In order to satisfy the public fascination with the UZI semi-automatic versions of the subgun were produced for sale to civilians without the hassle of the federal tax stamp.
The action was changed to closed bolt and the barrel was lengthened to 19.8 inches to satisfy federal requirements. There was also an UZI Pistol and a Micro-UZI in .380. Unfortunately it seemed that I never had enough cash available to buy one.
Eventually, importation was stopped by administrative stroke of the pen by former President George H.W. Bush, which also temporarily choked off the supply of civilian legal semi-auto AK-47’s, at least for a few years. Well now, I have my chance again, because Century Arms International has introduced its own variant of the UZI semi-auto carbine for sale here, the UC9.
The UC-9 is made from an assortment of genuine UZI parts and assembled here in the U.S. It has the same 19.8 long barrel of the previously imported model, and like it, is semi-automatic only, having been converted to fire from a closed bolt from the original open bolt of the full auto capable original.
At 9 lbs., the UC-9 is no lightweight, but in return you get a mostly steel weapon that makes handling even the hottest 9mm rounds an effortless task-yet the gun is very compact at only 24 inches overall with the stock folded, and a mere 31.5 inches with the stock extended.
The UC-9 provides lot of close range firepower within that package and comes with (according to the online catalogue) with two 32 round all steel magazines. However the hard copy of the catalogue says it comes with 4 magazines-which my sample did.
For those of you who may not be familiar with the manual of arms for the semi-automatic carbine, it is rather straight forward. There is a safety/selector switch which is located above the vertical grip on the left side (the UZI is somewhat unique in that the magazines are loaded through the same vertical grip-and not ahead of it on the receiver).
There is also a grip safety a’ la the 1911 pistol (which must be depressed to cock the gun), and a cocking handle located on top of the receiver in a fashion similar to the 1928 Thompson Sub-machinegun.
The magazine latch/release is located at the base on the bottom left side of the grip, below the plastic grip panel. For ease of carry, there is a single point sling swivel directly above the horizontal foregrip. Sights are an rudimentary affair with rear the rear sight containing two apertures-one marked for 200 meters (a bit of a stretch) and another for a more reasonable 100 meters.
Just ahead of the rear sight assembly is a button for release of the top cover of the receiver and disassembly. There is no bolt hold open latch (since the design was originally open bolt) and, because this is a weapon that was designed in the late 1940’s there is no built in attachment points for vertical foregrips, lights, lasers, optical sights or any of the items we deem as essential for the operation of our 21st Century weapons systems.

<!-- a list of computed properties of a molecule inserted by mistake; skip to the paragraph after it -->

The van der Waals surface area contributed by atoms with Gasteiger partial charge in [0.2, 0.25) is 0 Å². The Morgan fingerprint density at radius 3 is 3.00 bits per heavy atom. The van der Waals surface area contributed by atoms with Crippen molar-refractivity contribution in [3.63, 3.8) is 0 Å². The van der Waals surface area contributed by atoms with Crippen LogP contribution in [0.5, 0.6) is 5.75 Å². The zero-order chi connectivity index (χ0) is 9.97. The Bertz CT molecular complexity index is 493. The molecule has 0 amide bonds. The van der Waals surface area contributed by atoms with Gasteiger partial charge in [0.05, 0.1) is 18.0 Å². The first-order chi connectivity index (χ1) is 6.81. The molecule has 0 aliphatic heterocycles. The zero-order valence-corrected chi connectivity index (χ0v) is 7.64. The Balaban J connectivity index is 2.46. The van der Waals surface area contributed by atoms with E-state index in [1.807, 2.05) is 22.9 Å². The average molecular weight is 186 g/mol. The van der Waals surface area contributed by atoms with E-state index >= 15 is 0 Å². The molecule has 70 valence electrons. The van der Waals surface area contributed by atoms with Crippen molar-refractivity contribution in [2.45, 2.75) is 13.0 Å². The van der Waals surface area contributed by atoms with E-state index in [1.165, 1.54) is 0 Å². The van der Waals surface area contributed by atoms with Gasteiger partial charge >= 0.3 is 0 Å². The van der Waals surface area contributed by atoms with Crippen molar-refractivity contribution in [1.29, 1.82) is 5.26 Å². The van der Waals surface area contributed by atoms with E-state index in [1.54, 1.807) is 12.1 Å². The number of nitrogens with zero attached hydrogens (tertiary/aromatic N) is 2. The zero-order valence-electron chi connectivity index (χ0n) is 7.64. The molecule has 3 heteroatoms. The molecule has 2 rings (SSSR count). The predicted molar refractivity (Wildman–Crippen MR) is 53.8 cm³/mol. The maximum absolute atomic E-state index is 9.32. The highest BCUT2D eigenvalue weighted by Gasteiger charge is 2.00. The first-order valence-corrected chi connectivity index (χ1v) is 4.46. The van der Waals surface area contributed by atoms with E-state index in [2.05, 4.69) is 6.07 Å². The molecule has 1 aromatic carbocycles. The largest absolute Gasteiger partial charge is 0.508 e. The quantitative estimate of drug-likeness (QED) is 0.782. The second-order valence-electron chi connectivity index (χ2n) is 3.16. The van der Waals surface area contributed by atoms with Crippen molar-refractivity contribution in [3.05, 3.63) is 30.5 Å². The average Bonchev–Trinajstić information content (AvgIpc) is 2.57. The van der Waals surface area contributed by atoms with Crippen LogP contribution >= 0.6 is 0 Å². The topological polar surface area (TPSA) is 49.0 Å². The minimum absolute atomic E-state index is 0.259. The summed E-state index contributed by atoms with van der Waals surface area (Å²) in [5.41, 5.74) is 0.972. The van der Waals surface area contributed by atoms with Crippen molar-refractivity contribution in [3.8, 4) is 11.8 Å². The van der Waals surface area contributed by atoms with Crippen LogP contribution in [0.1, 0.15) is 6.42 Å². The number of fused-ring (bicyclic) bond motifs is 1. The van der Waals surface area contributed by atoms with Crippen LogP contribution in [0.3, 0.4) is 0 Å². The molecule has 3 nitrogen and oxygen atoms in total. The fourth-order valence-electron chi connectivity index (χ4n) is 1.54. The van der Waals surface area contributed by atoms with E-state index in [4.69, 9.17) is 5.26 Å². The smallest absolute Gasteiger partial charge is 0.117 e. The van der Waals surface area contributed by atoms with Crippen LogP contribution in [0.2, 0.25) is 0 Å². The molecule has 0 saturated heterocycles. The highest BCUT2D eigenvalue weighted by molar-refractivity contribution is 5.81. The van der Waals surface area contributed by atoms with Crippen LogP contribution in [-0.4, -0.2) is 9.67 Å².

But that certainly doesn’t mean the UC-9 is not a useful weapon to the contrary-is represents the ultimate in rugged and durable firepower for close range use. How many other semi-automatic weapons of any kind come with 4 magazines? That fact alone is also a plus.
Are there any drawbacks to the UC-9? Only one that I can see, and that is the trigger. When the open bolt design was converted to closed bolt, well, it didn’t totally convert it.
Yes, the bolt is closed when the gun fires, but the pull is long and feels like it still is an open bolt operation. There are massive parts that move at the moment of fire. Not the standard fare, but certainly it can be gotten used to and compensated for with practice. The UZI never was a match weapon, nor can it be expected to be. It was designed to deliver high volumes of close range firepower and it still does even in its semi-auto only guise.
About the Author: Scott Wagner is a 32-year law enforcement veteran. Currently a police sergeant in Baltimore, Ohio, he spent 20 years with the Union County Ohio Sheriff's Office as a Reserve Deputy where he worked patrol, training and SWAT, and was the assistant SWAT team leader and a team sniper. Wagner has been a state-certified police firearms, fitness and defensive tactics instructor for 26 years, and has been a criminal justice professor and police academy commander for 20 years at a community college in the Midwest.He is the author of the Gun Digest books, "Tactical Shotguns,", "Own the Night—A Guide to Tactical Lights and Laser Sights," and Survival Guns.
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